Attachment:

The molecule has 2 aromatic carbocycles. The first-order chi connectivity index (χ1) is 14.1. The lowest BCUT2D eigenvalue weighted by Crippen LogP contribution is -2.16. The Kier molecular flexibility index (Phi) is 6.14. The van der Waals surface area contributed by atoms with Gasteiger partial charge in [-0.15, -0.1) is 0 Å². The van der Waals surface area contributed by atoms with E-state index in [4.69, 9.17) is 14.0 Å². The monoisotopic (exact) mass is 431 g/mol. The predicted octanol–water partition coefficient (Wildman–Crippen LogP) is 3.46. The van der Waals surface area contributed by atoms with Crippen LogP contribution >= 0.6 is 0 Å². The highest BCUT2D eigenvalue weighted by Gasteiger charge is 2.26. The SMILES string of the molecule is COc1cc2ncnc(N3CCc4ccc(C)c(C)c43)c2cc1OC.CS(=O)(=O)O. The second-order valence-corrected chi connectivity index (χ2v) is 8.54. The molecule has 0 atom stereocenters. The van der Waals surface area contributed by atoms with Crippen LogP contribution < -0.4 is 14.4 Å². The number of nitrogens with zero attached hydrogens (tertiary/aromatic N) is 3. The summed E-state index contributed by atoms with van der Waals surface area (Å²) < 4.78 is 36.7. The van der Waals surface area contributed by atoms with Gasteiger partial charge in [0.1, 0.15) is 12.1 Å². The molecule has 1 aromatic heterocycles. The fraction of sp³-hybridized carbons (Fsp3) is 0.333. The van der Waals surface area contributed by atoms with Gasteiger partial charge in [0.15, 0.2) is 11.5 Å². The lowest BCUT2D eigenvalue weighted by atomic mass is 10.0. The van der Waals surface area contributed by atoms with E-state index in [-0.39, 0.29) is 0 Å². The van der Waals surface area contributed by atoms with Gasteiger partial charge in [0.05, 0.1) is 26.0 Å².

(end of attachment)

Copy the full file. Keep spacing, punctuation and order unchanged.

The molecule has 2 aromatic carbocycles. The first-order chi connectivity index (χ1) is 14.1. The lowest BCUT2D eigenvalue weighted by Crippen LogP contribution is -2.16. The Kier molecular flexibility index (Phi) is 6.14. The van der Waals surface area contributed by atoms with Gasteiger partial charge in [-0.15, -0.1) is 0 Å². The van der Waals surface area contributed by atoms with E-state index in [4.69, 9.17) is 14.0 Å². The monoisotopic (exact) mass is 431 g/mol. The predicted octanol–water partition coefficient (Wildman–Crippen LogP) is 3.46. The van der Waals surface area contributed by atoms with Crippen LogP contribution >= 0.6 is 0 Å². The highest BCUT2D eigenvalue weighted by Gasteiger charge is 2.26. The SMILES string of the molecule is COc1cc2ncnc(N3CCc4ccc(C)c(C)c43)c2cc1OC.CS(=O)(=O)O. The second-order valence-corrected chi connectivity index (χ2v) is 8.54. The molecule has 0 atom stereocenters. The van der Waals surface area contributed by atoms with Crippen LogP contribution < -0.4 is 14.4 Å². The number of nitrogens with zero attached hydrogens (tertiary/aromatic N) is 3. The summed E-state index contributed by atoms with van der Waals surface area (Å²) < 4.78 is 36.7. The van der Waals surface area contributed by atoms with Gasteiger partial charge in [0.1, 0.15) is 12.1 Å². The molecule has 1 aromatic heterocycles. The fraction of sp³-hybridized carbons (Fsp3) is 0.333. The van der Waals surface area contributed by atoms with Gasteiger partial charge in [0.15, 0.2) is 11.5 Å². The lowest BCUT2D eigenvalue weighted by atomic mass is 10.0. The van der Waals surface area contributed by atoms with E-state index in [-0.39, 0.29) is 0 Å². The van der Waals surface area contributed by atoms with Gasteiger partial charge in [0.05, 0.1) is 26.0 Å².